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Australia-India trade deal not sealed ahead of deadline

Australia is trying to negotiate a better deal for its agricultural products under an agreement with India, as the nation tries to reduce dependence on China.

Australia is unlikely to finalise a trade deal with India by the end of the year, as "significant issues" remain.

Negotiations are under way for the Australia-India Comprehensive Economic Cooperation Agreement (CECA), which will build upon a previous "early harvest" agreement struck with the 1.4-billion strong nation.

The Australia-India Economic Cooperation and Trade Agreement came into force in December last year, and was hailed as a move to reduce economic dependence on China.

The two nations had hoped to seal the CECA by the end of 2023.

John Watts, from the Department of Foreign Affairs and Trade, said Australia was "chasing the benefits" the nation didn't get from the interim deal with India.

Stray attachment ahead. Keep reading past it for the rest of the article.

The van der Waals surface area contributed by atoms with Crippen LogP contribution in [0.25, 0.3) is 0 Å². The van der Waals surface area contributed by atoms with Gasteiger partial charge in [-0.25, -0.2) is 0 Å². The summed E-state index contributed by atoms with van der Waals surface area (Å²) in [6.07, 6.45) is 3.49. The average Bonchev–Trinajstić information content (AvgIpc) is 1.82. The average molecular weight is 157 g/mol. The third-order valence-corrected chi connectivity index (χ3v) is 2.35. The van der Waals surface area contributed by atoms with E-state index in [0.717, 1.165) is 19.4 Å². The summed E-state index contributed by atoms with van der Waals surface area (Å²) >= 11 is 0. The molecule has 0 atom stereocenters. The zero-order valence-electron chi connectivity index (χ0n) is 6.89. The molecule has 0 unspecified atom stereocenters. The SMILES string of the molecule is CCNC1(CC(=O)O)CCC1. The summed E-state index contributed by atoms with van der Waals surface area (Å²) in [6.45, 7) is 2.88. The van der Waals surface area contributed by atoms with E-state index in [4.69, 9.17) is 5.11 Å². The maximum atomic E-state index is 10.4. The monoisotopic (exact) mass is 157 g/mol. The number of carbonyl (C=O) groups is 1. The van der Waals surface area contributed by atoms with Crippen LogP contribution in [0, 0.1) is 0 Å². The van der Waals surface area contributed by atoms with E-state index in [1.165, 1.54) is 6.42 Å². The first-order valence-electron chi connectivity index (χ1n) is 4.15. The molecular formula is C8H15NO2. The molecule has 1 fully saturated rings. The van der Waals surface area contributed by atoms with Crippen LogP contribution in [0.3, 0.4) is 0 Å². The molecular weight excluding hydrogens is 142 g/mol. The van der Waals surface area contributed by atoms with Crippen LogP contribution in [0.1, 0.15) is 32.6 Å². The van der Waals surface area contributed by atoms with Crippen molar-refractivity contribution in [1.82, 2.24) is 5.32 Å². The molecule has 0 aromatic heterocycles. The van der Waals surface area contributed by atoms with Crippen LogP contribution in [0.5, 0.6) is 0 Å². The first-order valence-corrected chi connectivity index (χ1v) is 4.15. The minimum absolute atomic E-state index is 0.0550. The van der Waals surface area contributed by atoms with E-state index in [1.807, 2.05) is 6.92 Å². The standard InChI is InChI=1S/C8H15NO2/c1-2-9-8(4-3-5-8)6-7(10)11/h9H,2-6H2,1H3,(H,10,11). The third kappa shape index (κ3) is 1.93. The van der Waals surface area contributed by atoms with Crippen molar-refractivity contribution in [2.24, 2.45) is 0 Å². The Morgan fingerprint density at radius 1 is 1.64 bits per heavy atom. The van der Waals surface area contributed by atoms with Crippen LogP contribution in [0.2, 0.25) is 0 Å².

"Both sides are working expeditiously to try and bring the agreement to conclusion," he told a parliamentary committee on Monday.

Mr Watts said there had been a round of formal negotiations last month, with Australia seeking greater access for its agricultural products to the Indian market, particularly wine.

"The negotiation is pretty well advanced and we've made quite a lot of progress, but there are significant issues that remain," he said.

Treaties committee chair and Fremantle MP Josh Wilson said the initial agreement was the first India had settled with a developed nation in 10 years. 

"What we heard from officials was that the government is seeking to build upon that achievement ... through expeditious negotiation rounds," he said.

"Expanding access for Australian wine in India as well as other agricultural goods through CECA was a focused recommendation by the committee."

India imposes high tariffs on imported wine and other agricultural products.

The committee heard India has a young wine industry it is trying to develop.

Australia's wine industry was targeted with punitive sanctions by Beijing during the height of a diplomatic spat with Canberra in 2020.

Producers have been seeking to diversify since China imposed the bans.


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